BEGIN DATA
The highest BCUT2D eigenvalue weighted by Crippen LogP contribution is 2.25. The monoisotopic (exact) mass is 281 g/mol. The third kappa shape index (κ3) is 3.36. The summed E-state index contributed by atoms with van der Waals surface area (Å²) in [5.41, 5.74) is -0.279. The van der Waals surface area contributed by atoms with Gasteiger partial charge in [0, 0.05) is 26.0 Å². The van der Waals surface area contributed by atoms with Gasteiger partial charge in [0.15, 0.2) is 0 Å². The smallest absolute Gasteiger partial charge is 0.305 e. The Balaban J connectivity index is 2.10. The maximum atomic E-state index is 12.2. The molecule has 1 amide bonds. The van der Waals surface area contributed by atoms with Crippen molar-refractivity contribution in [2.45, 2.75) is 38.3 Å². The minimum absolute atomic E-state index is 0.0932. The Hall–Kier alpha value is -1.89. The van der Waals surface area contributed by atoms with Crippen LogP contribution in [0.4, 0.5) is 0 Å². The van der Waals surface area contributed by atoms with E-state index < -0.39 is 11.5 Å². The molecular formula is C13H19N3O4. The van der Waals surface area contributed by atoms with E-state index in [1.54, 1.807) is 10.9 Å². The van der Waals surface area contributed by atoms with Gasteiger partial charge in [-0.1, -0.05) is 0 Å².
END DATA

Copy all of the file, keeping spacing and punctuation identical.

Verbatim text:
The highest BCUT2D eigenvalue weighted by Crippen LogP contribution is 2.25. The monoisotopic (exact) mass is 281 g/mol. The third kappa shape index (κ3) is 3.36. The summed E-state index contributed by atoms with van der Waals surface area (Å²) in [5.41, 5.74) is -0.279. The van der Waals surface area contributed by atoms with Gasteiger partial charge in [0, 0.05) is 26.0 Å². The van der Waals surface area contributed by atoms with Gasteiger partial charge in [0.15, 0.2) is 0 Å². The smallest absolute Gasteiger partial charge is 0.305 e. The Balaban J connectivity index is 2.10. The maximum atomic E-state index is 12.2. The molecule has 1 amide bonds. The van der Waals surface area contributed by atoms with Crippen molar-refractivity contribution in [2.45, 2.75) is 38.3 Å². The minimum absolute atomic E-state index is 0.0932. The Hall–Kier alpha value is -1.89. The van der Waals surface area contributed by atoms with Crippen LogP contribution in [0.4, 0.5) is 0 Å². The van der Waals surface area contributed by atoms with E-state index < -0.39 is 11.5 Å². The molecular formula is C13H19N3O4. The van der Waals surface area contributed by atoms with E-state index in [1.54, 1.807) is 10.9 Å². The van der Waals surface area contributed by atoms with Gasteiger partial charge in [-0.1, -0.05) is 0 Å².